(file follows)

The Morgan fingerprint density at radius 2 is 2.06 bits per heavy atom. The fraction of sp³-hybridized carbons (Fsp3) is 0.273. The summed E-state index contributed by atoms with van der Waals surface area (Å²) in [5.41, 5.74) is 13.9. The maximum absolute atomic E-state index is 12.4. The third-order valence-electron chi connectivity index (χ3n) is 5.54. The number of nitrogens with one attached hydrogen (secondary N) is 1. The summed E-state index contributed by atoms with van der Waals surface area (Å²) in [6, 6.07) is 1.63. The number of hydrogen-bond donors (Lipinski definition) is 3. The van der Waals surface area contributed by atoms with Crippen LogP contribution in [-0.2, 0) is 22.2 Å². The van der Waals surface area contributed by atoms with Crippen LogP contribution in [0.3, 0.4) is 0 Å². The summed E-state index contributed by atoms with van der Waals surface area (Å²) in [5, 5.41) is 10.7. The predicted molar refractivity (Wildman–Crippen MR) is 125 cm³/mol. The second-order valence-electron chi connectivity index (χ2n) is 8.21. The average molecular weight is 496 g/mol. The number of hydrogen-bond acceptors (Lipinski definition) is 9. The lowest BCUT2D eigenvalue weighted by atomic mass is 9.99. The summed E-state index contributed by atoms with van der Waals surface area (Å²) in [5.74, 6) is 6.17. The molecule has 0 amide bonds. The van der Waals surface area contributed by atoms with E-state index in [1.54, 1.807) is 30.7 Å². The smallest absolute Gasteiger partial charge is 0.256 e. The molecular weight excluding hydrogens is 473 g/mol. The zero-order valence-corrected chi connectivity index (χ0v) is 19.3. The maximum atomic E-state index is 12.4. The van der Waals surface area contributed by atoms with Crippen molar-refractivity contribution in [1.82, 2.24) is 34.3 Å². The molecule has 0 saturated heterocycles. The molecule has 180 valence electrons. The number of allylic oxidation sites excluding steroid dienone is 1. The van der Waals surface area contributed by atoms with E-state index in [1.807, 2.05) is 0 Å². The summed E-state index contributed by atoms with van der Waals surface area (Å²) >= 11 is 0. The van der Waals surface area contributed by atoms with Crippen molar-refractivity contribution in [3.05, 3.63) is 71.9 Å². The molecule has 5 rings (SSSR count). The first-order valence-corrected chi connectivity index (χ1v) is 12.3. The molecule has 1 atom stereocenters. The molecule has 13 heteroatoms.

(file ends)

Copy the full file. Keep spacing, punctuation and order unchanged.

The Morgan fingerprint density at radius 2 is 2.06 bits per heavy atom. The fraction of sp³-hybridized carbons (Fsp3) is 0.273. The summed E-state index contributed by atoms with van der Waals surface area (Å²) in [5.41, 5.74) is 13.9. The maximum absolute atomic E-state index is 12.4. The third-order valence-electron chi connectivity index (χ3n) is 5.54. The number of nitrogens with one attached hydrogen (secondary N) is 1. The summed E-state index contributed by atoms with van der Waals surface area (Å²) in [6, 6.07) is 1.63. The number of hydrogen-bond donors (Lipinski definition) is 3. The van der Waals surface area contributed by atoms with Crippen LogP contribution in [-0.2, 0) is 22.2 Å². The van der Waals surface area contributed by atoms with Crippen LogP contribution in [0.3, 0.4) is 0 Å². The summed E-state index contributed by atoms with van der Waals surface area (Å²) in [5, 5.41) is 10.7. The predicted molar refractivity (Wildman–Crippen MR) is 125 cm³/mol. The second-order valence-electron chi connectivity index (χ2n) is 8.21. The average molecular weight is 496 g/mol. The number of hydrogen-bond acceptors (Lipinski definition) is 9. The lowest BCUT2D eigenvalue weighted by atomic mass is 9.99. The summed E-state index contributed by atoms with van der Waals surface area (Å²) in [5.74, 6) is 6.17. The molecule has 0 amide bonds. The van der Waals surface area contributed by atoms with E-state index in [1.54, 1.807) is 30.7 Å². The smallest absolute Gasteiger partial charge is 0.256 e. The molecular weight excluding hydrogens is 473 g/mol. The zero-order valence-corrected chi connectivity index (χ0v) is 19.3. The maximum atomic E-state index is 12.4. The van der Waals surface area contributed by atoms with Crippen molar-refractivity contribution in [1.82, 2.24) is 34.3 Å². The molecule has 0 saturated heterocycles. The molecule has 180 valence electrons. The number of allylic oxidation sites excluding steroid dienone is 1. The van der Waals surface area contributed by atoms with E-state index in [1.807, 2.05) is 0 Å². The summed E-state index contributed by atoms with van der Waals surface area (Å²) >= 11 is 0. The van der Waals surface area contributed by atoms with Crippen molar-refractivity contribution in [3.05, 3.63) is 71.9 Å². The molecule has 5 rings (SSSR count). The first-order valence-corrected chi connectivity index (χ1v) is 12.3. The molecule has 1 atom stereocenters. The molecule has 13 heteroatoms.